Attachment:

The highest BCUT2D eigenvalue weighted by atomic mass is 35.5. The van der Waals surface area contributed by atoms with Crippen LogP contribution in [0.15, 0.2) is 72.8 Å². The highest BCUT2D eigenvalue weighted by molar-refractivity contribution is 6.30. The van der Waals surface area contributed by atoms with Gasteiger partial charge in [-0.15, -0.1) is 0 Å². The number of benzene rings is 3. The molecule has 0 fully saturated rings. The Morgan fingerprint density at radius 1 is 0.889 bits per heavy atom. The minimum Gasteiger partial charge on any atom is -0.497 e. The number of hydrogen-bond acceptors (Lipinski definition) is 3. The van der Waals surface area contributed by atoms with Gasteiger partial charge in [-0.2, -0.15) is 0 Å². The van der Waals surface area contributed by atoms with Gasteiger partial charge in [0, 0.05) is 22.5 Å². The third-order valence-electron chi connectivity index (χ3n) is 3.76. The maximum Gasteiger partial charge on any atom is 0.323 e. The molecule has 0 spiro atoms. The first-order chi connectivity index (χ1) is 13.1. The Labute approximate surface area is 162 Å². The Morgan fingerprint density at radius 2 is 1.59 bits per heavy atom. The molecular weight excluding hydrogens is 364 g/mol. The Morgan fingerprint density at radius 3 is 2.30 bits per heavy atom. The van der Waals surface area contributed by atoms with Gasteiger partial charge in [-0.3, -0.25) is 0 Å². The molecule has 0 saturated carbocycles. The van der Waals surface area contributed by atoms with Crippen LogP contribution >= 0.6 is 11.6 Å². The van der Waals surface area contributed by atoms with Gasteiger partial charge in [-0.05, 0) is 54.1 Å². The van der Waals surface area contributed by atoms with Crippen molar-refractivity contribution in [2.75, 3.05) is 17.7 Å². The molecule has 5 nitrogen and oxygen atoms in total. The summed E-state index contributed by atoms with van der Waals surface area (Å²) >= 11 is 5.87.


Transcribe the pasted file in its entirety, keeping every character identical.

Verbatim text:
The highest BCUT2D eigenvalue weighted by atomic mass is 35.5. The van der Waals surface area contributed by atoms with Crippen LogP contribution in [0.15, 0.2) is 72.8 Å². The highest BCUT2D eigenvalue weighted by molar-refractivity contribution is 6.30. The van der Waals surface area contributed by atoms with Gasteiger partial charge in [-0.15, -0.1) is 0 Å². The number of benzene rings is 3. The molecule has 0 fully saturated rings. The Morgan fingerprint density at radius 1 is 0.889 bits per heavy atom. The minimum Gasteiger partial charge on any atom is -0.497 e. The number of hydrogen-bond acceptors (Lipinski definition) is 3. The van der Waals surface area contributed by atoms with Gasteiger partial charge in [-0.2, -0.15) is 0 Å². The van der Waals surface area contributed by atoms with Gasteiger partial charge in [0, 0.05) is 22.5 Å². The third-order valence-electron chi connectivity index (χ3n) is 3.76. The maximum Gasteiger partial charge on any atom is 0.323 e. The molecule has 0 spiro atoms. The first-order chi connectivity index (χ1) is 13.1. The Labute approximate surface area is 162 Å². The Morgan fingerprint density at radius 2 is 1.59 bits per heavy atom. The molecular weight excluding hydrogens is 364 g/mol. The Morgan fingerprint density at radius 3 is 2.30 bits per heavy atom. The van der Waals surface area contributed by atoms with Gasteiger partial charge in [-0.3, -0.25) is 0 Å². The molecule has 0 saturated carbocycles. The van der Waals surface area contributed by atoms with Crippen LogP contribution >= 0.6 is 11.6 Å². The van der Waals surface area contributed by atoms with Gasteiger partial charge in [-0.05, 0) is 54.1 Å². The van der Waals surface area contributed by atoms with Crippen molar-refractivity contribution in [2.75, 3.05) is 17.7 Å². The molecule has 5 nitrogen and oxygen atoms in total. The summed E-state index contributed by atoms with van der Waals surface area (Å²) >= 11 is 5.87.